A Word About Planning For Afterwards

A very big favor you can do yourself and your baby is to plan, if at all possible, to have help around the house for a good two weeks after you give birth. With all the other things on your mind now, don't let this one slip. Many women who find themselves having to get back into action a few days after birth wind up experiencing many, many months of fatigue and generally feeling not quite up to things. And beyond that, they also miss out — as does their baby — on what can be a very beautiful period of peace and deep connection. Plan for a honeymoon" at home together.

"Enjoy being pregnant. Now that I'm not, there are times I actually miss it!"

Remember, Trust Yourself

As the day of birth approaches, and you feel a combination of the "hooray, it's really coming" feeling and the "uh-oh, can I really handle this?" sensation, remember you can trust yourself and your being's true capabilities. As your body knows how to handle hundreds of daily functions that keep you alive, and has allowed your baby to develop within you, it knows how to give birth. While you need the support and assistance of others, you're up to the big challenge ahead.

By now you've probably had a lot of input of the "how-to-do-it" variety. You don't have to try to remember it; just do your best to ride the waves of labor and your being will remember what's worth remembering. The strong sense your body has that "this can't go much further, this baby has to come out" will go a long way toward helping your real self take over.

When the birth process is really underway, you'll know that there's no way to adequately describe or totally prepare for what you're experiencing. But you'll also find that the way it calls on you to extend yourself and the chance it gives you to experience your real reserves and capacities is probably the second biggest reward you will get out of pregnancy.

"Savor the feelings of pregnancy: memorize them because you may soon forget. Such feelings as baby moving, developing, and even the size of your stomach. Giving birth is truly exhausting but exhilarating. Read, talk to other parents... They are very reassuring and will help you be prepared."

"If it's your first birth, don't be surprised if it takes a long time. I found that when people were hanging around waiting for something to happen, my 'progress' slowed down a lot. So send eveybody out and don't worry about taking too long."

"[When it's time to give birth] express your feelings and your thoughts rather than censoring yourself. Ask for all the help you need and ask for exactly what you want. Remember that every birth experience is unique — there is no one right way."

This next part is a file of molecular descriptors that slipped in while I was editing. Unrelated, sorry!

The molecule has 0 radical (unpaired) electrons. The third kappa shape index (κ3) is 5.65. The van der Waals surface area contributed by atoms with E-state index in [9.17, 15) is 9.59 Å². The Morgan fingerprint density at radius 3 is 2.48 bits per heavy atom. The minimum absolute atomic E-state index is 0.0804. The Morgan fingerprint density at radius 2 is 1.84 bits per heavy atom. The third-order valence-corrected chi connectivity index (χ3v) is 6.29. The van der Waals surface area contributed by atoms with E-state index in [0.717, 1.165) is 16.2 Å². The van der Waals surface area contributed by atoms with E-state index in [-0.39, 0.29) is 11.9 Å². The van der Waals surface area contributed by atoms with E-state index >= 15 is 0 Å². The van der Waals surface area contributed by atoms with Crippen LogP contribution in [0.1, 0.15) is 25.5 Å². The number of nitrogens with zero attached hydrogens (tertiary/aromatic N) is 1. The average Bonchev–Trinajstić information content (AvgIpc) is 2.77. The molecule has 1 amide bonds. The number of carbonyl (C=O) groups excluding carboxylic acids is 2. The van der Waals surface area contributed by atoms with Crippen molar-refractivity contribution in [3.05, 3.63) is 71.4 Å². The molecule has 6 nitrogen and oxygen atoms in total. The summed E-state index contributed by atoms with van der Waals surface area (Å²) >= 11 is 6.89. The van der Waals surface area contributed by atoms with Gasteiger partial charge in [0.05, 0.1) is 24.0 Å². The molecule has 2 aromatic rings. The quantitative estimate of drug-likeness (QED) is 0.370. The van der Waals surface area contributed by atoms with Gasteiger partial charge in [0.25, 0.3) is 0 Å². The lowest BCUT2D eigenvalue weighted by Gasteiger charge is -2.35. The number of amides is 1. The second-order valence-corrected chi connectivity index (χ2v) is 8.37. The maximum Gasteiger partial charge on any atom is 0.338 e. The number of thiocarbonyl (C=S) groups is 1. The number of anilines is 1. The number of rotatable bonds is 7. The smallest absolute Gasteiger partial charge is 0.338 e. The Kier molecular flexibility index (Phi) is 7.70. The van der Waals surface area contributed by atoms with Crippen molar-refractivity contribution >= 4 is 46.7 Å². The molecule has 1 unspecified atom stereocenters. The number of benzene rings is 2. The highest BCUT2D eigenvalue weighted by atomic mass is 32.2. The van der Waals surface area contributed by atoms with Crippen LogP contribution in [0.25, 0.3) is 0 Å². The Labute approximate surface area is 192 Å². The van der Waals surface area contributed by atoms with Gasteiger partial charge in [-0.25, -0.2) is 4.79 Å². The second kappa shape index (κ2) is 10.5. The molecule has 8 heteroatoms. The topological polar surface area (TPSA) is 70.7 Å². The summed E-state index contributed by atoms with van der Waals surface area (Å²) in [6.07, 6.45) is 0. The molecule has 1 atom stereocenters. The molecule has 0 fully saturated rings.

"Those last couple months seem like forever. They will end.. Suddenly the big day comes — labor begins. It may be the hardest work you ever do in your life — and it is the start of the most worthwhile job that anyone can do -— raising your children well."

The Day of Birth

As you will know when you experience contractions that you can tell are the real thing, there's no way for words to cover or fully prepare you for the experience you will be going through. What we'd like to say here isn't meant to be some kind of direct reference for you on the day of birth, but something to read beforehand and have (like the many months of your pregnancy) as background for your experience.

What you'll be going through — the very real stress and tremendous sensation involved in bringing a new life out of your body and into the world — is one of the very rare chances most of us get to put our whole selves into something we know to be really momentous, to be challenged in the interests of something really above and beyond.

Most of us have to sit on the sidelines most of the time, watching other people extend themselves, in the ball game or the big show or whatever. Seldom or never getting a chance to call out the hidden reserves in us, we don't have any way to know how deep those reserves really are — how much we can do when necessity calls for it.

Birth gives us the chance to find out — to discover how special our ordinary abilities are.

During the first segment of labor, which may last for a long time, you can pretty much put the physical sensations somewhere in the back of your mind, like any physical discomfort that occurs while you have something major to do. As things progress, as the contractions that stretch and open your cervix get stronger and closer together, you'll probably find yourself more and more absorbed in what's happening to you. The sensations during this time are far more powerful, but you probably can still find a "place" for them — especially by feeling free to sound off to your partner or birth attendants.

Then comes a time when there's no putting anything aside. As your cervix is opening to its maximum and when, shortly thereafter, you start to push your baby out, there's no choice but to be in it. At this time, you're called on to give up the everyday self that's trying to hold everything together. This very powerful call is to rust in the process of birth, allow yourself to let go of everything you've known, and let a new you — a you that's very competent and able to do what your birth attendants suggest, but also amazingly unresistant to the flow of events — be used on behalf of your baby's entrance in the world.

Every woman has her own way of "letting go" for the birth of her child and expressing the feelings involved in the birth experience. And women have, from time immemorial, allowed their willingness to do the "right" thing to take over. That's why it's vitally important, we feel, to have caring, feeling, supportive people — not technicians or dictators — around you when the moment comes to open completely for a new life to come through. Your open good spirit at this time should be nurtured on behalf of the best birth experience for your baby and for you, not taken advantage of for someone's convenience or the dictates of medical routine. The feelings of this time are so far beyond any "logical" expectation that you need to be free to find your way, to handle your feelings as your intuition dictates.